COLLEGE PARK, Md. (WJZ) — The University of Maryland College Park is taking new precautions after the death of a student there from an adenovirus-related Illness that can initially feel like a common cold.
“We’re aware of six confirmed tests,” UMD Health Director Dr. David McBride said. “We’re on high alert here at the health center for students who come in with symptoms of possible adenovirus infection. We’re looking to be very diligent to follow up on cases.”READ MORE: FDA, CDC Recommend ‘Pause’ For Johnson & Johnson COVID-19 Vaccine Over Clot Reports
McBride’s comments come one day after Ian Paragol, the father of Olivia Paregol, spoke to WJZ about his daughter’s death.
Paragol was a freshman from Howard County who sought help at the school’s health center several times for a worsening cough.
She went home sick in late October and died at Johns Hopkins Hospital from adenovirus-related complications. Her father said she was “goofing around, her regular self” two weeks ago “but now she’s gone.”
“The only reason that even in this horrendous time in my family’s life that I even entertained having conversations on the same day that I had to pick a plot for my daughter and a casket is really because I don’t want other families and other parents to have to suffer through this,” Paragol told WJZ. “How does one do when they lose a child? It’s not good. It’s the worst pain that any parent can ever contemplate.”
Olivia Paragol had a compromised immune system because of Crohn’s disease, making her especially vulnerable to adenoviruses.
“We are grieving along with Olivia‘s family. Our thoughts go out to her and them in this incredibly difficult time. I can only imagine what they’re experiencing,“ Dr. McBride said.
Adenoviruses are a family of viruses that account for about 5 to 10 percent of fevers in young children. A person can become infected with adenovirus at any age and it causes a range of illnesses, from mild to severe.
They are generally associated with the common cold, according to the CDC. Like the common cold, there are different strains which cause different illnesses. The strain currently going around UMD’s campus was identified as Adenovirus-7
Most people who get sick from adenovirus recover after a few days, but people with weakened immune systems, or existing respiratory or cardiac disease, are at higher risk of developing severe complications from an infection.
Adenoviruses can cause sore throat, bronchitis, pneumonia, diarrhea, and pink eye.
At least one person at the University of Maryland has tested positive for the dangerous strain Adenovirus 7.
Paragol said he was thankful that Dr. McBride listened to his concerns. “He has extended his condolences. He has been responsive.”
But he feels the school could have notified families sooner about the campus outbreak.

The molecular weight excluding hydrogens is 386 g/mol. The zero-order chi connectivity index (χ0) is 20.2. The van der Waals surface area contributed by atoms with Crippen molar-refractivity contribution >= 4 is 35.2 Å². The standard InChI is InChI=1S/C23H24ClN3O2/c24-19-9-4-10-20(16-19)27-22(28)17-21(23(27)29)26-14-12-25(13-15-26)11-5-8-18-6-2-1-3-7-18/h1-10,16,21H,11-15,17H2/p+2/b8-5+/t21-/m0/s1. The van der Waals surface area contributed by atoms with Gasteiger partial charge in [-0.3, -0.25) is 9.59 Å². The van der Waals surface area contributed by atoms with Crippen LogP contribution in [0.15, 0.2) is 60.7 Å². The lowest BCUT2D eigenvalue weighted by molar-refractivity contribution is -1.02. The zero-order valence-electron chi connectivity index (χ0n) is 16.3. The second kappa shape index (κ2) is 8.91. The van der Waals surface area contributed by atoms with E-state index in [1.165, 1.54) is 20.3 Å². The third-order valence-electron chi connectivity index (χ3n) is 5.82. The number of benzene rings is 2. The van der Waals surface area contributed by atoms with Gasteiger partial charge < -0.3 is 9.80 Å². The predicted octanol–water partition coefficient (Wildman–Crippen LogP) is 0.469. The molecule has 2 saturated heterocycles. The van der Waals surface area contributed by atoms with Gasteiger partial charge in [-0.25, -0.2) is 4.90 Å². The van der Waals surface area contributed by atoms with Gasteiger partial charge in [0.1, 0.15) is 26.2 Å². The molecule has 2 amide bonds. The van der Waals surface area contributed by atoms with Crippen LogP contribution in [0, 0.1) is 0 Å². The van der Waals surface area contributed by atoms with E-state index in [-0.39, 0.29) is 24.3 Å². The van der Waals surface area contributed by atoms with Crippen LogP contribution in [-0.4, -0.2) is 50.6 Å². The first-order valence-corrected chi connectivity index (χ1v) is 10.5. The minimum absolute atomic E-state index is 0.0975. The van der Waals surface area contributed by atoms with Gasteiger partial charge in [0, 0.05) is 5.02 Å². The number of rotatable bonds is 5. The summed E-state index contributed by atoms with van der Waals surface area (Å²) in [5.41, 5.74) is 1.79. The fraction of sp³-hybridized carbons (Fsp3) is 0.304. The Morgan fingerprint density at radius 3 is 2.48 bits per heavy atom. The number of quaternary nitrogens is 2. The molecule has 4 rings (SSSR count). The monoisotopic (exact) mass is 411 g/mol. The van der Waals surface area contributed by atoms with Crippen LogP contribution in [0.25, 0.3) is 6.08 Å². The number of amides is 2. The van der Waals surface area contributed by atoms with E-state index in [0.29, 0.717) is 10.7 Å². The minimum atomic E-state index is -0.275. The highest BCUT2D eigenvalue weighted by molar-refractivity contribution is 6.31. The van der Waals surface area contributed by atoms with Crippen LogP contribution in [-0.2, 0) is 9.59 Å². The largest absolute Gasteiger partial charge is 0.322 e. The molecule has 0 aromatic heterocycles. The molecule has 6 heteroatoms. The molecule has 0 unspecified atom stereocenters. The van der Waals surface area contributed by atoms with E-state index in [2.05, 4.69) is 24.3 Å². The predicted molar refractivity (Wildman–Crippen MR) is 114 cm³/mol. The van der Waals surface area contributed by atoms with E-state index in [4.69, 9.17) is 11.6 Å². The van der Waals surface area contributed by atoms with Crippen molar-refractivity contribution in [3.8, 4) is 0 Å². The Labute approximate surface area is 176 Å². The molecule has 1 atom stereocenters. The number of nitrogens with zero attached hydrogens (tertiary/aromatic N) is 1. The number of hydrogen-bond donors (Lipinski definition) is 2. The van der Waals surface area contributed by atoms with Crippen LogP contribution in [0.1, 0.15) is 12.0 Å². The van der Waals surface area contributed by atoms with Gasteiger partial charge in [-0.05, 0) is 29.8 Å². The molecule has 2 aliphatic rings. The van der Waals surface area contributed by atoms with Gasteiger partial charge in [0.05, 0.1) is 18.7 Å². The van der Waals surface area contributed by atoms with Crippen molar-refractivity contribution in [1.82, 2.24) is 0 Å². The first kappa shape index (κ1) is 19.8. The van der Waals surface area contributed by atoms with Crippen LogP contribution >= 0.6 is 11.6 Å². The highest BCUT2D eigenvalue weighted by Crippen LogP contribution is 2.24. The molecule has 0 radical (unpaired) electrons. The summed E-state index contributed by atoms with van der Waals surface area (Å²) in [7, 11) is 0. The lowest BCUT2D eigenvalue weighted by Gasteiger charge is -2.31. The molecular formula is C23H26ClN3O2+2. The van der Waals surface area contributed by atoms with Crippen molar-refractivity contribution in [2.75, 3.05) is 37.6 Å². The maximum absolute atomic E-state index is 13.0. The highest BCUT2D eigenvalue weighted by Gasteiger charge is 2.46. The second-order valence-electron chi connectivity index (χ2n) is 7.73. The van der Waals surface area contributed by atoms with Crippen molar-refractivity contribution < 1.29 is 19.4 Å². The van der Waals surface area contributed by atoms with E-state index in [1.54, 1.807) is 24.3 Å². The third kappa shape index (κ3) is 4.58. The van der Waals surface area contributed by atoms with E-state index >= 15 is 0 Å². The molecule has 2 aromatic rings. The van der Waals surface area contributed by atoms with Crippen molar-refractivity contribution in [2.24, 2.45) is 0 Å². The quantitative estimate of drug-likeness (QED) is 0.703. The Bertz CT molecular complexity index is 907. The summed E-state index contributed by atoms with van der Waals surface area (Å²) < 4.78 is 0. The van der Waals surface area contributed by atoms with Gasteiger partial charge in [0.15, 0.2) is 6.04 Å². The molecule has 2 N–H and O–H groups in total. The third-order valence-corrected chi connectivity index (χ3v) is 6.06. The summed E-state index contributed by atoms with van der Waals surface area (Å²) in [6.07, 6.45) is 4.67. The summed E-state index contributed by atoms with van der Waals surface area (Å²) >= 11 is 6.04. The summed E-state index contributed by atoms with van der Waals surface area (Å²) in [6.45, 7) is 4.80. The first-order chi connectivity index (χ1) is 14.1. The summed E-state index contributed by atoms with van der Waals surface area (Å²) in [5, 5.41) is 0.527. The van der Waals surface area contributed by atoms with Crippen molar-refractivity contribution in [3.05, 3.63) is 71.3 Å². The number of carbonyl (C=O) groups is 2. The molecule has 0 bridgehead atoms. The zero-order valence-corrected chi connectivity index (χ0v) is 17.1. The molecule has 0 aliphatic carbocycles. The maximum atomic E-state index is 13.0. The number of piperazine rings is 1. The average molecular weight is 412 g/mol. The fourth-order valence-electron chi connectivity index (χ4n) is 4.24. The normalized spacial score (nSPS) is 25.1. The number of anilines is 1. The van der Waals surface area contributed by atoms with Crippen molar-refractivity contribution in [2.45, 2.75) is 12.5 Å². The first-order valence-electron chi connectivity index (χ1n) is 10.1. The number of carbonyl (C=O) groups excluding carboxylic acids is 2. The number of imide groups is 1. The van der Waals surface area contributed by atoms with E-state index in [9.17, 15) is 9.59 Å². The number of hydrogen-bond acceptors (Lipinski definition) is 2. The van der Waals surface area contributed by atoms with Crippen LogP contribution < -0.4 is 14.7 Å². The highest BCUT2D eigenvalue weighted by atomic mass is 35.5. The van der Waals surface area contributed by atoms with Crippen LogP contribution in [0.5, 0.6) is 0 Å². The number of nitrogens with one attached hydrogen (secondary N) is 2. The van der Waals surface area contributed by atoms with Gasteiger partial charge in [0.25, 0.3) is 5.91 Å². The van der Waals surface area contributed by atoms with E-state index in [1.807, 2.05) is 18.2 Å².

“He actually did make the call over to the Hopkins’ ICU to try and solve the mystery of what was Olivia suffering from. The problem I have is that information would’ve been much more helpful two weeks ago,” Paragol said.READ MORE: Maryland Directs All Vaccine Providers To Pause Johnson & Johnson Shot In Light Of Clot Reports
McBride also wonders whether mold at his daughter’s dormitory, Elkton Hall, contributed to a worsening of her illness. It was so severe, students had to leave twice while workers removed it.
The school claims there is “no consistent connection” between mold and the adenovirus that has been seen in students living both on and off campus.
“The university came in and cleaned up the room, wiped down the room to try to rid the room of the mold… We don’t know that there’s causation yet, but it didn’t help things,” Paragol said.
Dr. McBride acknowledged “parents are scared about the situation, and that’s perfectly reasonable.”
But he said he didn’t want to “stir up unnecessary angst.”
He noted adenovirus-related deaths among healthy people with compromised immune systems are rare.
The school said in a statement it has been working with state and county health officials and disinfecting various facilities, including “the Health Center, Residential Facilities, Facilities Management, Department of Transportation Services, Athletics, RecWell and The Stamp are increasing cleaning of high-touch surfaces and restrooms. Dining
Adenovirus has been blamed recently on the deaths of 11 children at a rehabilitation and nursing facility in New Jersey. More than 30 children there have fallen ill.
“I’m trying to do the right thing by making sure people know that they need to get their kids checked out. They could have something that’s very serious going on that will affect them like a runaway train,” Paragol said.
The principal at Glenelg High School told WJZ Olivia’s death has hit the community hard.
“I was deeply saddened to learn that Olivia Paregol, a recent graduate of Glenelg High School passed away last weekend,” said Principal David Burton. “I know that the thoughts and prayers of the entire Glenelg staff and community go out to the Paregol Family during this difficult time. Olivia will always be remembered warmly as a Glenelg Gladiator.”
UMD released a statement that it is working with health department officials to investigate the cause of the Adenovirus outbreak:
“The Maryland Department of Health is working with the University of Maryland and the Prince George’s County Health Department on an investigation into an Adenovirus outbreak. The Department was made aware of the outbreak on Monday, Nov. 12. Six cases have been identified and the investigation is ongoing.”
Read the University of Maryland College Park’s letter to the community here.
The university is also answering frequently asked questions here.MORE NEWS: 16-Year-Old Armed With Airsoft Gun, Knife Killed In Trooper-Involved Shooting, Maryland State Police Say